This is a fairly well-known pattern. Sometimes experienced players will try to use it deceptively, as a false tell.
2011 “JAX50K” NLHE cash game, Orange Park Kennel Club, E3, ~6:00
On a flop of A 6 3, Rick Rahim continuation-bets $8,500 into a pot of $8,500. Paul Petraglia raises to $17,000.
Rahim says, “Wow. Did you really hit a set? Be sick if he’s got a set of sixes… Well, I didn’t bet it to fold. I’m all-in.”
Rahim’s immediate reaction to Paul’s raise, expressing concern about a set, makes it likely that Rahim does have some sort of strong made hand that’s weaker than a set.
Results: Rahim has A Q.
2010 WSOP NLHE Main Event tournament, Day 5, E17, ~45:00
A 4-way flop is checked around.
The turn board is A 7 4 9.
The first-to-act player bets and Edward Ochana raises. Scotty Nguyen 3-bets. Everyone folds except Ochana.
Ochana asks Scotty, “What do you got? Pocket nines, Scotty?”
Scotty responds, “Nope.”
Ochana says, “You don’t got a set of aces.”
Scotty replies, “Nope.”
Ochana’s concern about the possibility of sets makes it likely that he has some sort of strong made hand that is weaker than the sets he’s named.
Results: Ochana goes all-in with A 4: two pair.
2005 WSOP NLHE Main Event tournament, E1, ~8:00
On a turn board of Q J T T, Cory Zeidman bets 1,000 and Jennifer Harman raises to 3,000.
Zeidman considers for a while. If he were to call the raise, he’d have only 3,000 behind.
Zeidman: “I think you might have ace-king, actually. I was hoping it wasn’t that. Now I’m hoping something else. Wow. Hmm, geez. How can I possibly muck this hand? I call.”
Results: Zeidman has the 9 8, for the flopped straight and the turned straight flush draw.
Voicing his concern about the higher straight makes it likely Zeidman has the lower straight. Considering there’s not much action left, it’s unlikely he’d speak like this as a complicated deception. He probably believes that there’s not enough action left to be worried about leaking information.
Zeidman does hit his straight flush on the river to beat Harman’s full house. Harman bets all-in and Zeidman calls. When the cards are turned up, Jennifer Harman immediately says, “I knew you had that hand.” Assuming we believe that Harman suspected his exact hand (which I do), Zeidman’s statements on the turn were undoubtedly a large factor in allowing her to define his range. If she suspected that he had a straight, she might have also deduced from his statement “How can I possibly muck this hand” that his hand had more potential than just a straight.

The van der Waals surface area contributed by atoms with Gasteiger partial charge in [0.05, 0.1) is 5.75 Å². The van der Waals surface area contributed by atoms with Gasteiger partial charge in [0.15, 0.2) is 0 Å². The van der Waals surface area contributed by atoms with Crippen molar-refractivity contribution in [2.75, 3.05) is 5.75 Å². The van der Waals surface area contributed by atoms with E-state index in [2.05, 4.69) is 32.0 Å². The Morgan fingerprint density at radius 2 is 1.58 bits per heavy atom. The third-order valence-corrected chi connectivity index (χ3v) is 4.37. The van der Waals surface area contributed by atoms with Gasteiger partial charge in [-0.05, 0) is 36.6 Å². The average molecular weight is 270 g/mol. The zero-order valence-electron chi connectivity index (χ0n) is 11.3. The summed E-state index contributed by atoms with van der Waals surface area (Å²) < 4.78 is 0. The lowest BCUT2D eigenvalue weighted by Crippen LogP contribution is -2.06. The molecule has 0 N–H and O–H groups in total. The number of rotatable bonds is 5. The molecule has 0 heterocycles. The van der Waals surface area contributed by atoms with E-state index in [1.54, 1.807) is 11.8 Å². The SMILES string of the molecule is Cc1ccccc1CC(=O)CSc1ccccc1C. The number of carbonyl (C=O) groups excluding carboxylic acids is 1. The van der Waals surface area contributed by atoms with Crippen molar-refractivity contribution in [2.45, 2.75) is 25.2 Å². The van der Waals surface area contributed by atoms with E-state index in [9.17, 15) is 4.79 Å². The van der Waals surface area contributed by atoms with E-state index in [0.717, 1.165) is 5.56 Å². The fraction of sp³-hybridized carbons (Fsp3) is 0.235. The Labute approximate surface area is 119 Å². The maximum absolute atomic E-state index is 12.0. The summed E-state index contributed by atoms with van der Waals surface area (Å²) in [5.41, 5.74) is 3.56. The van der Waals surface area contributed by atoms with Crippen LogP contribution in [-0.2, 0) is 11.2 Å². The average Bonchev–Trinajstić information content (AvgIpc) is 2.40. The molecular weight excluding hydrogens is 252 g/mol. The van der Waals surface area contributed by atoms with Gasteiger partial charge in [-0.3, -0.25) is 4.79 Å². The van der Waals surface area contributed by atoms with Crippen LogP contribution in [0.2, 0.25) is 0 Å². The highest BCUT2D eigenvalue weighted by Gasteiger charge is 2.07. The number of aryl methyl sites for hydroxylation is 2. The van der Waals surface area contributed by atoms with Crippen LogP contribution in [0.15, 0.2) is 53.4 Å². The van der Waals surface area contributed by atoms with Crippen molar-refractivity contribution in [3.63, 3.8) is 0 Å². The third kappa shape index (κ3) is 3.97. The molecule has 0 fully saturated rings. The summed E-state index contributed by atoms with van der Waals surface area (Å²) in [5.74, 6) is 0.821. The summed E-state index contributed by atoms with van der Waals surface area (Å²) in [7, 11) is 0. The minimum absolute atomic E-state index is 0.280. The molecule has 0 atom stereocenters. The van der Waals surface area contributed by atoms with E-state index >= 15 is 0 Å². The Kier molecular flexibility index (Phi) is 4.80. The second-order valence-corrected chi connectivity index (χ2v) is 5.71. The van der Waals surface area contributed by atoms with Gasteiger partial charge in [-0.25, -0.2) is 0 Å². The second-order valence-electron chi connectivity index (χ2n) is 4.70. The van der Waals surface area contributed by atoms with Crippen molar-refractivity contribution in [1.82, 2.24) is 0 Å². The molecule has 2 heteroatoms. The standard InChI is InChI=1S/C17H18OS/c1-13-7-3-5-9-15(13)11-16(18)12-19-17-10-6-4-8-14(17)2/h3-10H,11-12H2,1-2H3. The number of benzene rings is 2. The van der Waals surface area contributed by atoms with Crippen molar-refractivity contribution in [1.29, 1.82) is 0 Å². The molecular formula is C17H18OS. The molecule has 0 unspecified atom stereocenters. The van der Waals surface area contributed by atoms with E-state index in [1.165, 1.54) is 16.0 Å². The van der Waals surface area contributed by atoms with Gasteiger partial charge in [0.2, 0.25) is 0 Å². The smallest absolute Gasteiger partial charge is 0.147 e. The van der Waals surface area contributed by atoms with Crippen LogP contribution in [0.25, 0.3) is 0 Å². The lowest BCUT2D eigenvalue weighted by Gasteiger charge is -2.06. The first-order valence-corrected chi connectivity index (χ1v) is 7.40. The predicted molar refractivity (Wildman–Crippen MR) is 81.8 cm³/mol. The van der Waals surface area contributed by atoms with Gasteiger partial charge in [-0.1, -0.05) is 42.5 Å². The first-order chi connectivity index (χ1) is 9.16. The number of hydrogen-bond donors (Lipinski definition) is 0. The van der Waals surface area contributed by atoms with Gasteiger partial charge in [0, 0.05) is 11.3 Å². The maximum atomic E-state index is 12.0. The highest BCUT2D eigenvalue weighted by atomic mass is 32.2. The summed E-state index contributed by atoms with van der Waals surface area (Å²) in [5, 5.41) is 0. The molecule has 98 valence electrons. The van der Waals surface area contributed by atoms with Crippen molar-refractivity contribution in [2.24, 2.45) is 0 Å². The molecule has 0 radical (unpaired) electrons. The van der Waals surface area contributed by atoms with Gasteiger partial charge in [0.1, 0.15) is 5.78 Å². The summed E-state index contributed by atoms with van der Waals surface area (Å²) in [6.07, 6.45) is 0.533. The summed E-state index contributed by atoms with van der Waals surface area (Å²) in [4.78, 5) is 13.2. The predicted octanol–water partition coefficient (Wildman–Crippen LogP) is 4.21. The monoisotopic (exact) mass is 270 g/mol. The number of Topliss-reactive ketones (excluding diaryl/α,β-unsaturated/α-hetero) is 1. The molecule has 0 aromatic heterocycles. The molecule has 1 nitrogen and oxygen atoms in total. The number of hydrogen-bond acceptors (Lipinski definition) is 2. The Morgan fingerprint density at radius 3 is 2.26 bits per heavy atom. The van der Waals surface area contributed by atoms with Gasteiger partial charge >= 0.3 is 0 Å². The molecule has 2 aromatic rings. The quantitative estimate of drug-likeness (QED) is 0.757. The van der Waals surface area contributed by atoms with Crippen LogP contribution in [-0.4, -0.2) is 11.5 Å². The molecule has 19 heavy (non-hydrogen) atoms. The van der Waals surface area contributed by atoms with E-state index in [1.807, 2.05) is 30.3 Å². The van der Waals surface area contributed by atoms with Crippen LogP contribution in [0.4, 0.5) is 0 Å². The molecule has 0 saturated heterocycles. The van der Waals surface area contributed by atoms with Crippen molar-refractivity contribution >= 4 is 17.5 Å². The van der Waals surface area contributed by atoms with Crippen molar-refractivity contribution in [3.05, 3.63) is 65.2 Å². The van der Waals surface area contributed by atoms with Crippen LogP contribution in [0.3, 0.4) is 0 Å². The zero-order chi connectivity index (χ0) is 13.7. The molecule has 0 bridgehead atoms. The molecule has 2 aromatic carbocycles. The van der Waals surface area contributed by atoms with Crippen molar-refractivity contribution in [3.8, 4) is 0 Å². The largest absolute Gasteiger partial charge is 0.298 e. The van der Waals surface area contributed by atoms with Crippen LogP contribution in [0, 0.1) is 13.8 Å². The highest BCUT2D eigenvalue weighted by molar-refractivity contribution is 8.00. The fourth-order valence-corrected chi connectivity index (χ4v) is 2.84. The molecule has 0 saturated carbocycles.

High Stakes Poker, high stakes NLHE cash game, S1 E11, ~27:00
Phil Hellmuth raises pre-flop and Daniel Negreanu 3-bets.
Hellmuth: “You might have jacks so I just call.”
Negreanu: “Jacks! You got tens? You claiming tens? Is that what you’re claiming?”
Results: Hellmuth has A 4. Negreanu has A T.
The important thing to note about this is just that Negreanu knows the general meaning of someone expressing concern about a specific hand; it’s usually because the speaker has a hand slightly weaker than that. Of course, Hellmuth knows this, too, so he’d be unlikely to give away his hand that easily.
High Stakes Poker, high stakes NLHE cash game, S7 E5, ~20:00
On a turn of K 8 2 J, Vanessa Selbst bets $17,400.
Doyle Brunson considers for a bit. “Well, I guess you turned three kings but I’m going.” He raises all-in to $55,300.
Selbst says, “Does that speech mean you have trip jacks? I call.”
Results: Brunson has 8 7, for a pair of 8s with the flush draw. Selbst has A K, for top pair.
Brunson is probably using this pattern intentionally, as a subtle false tell to represent strength. We can see from Selbst’s response that she’s also aware of the pattern.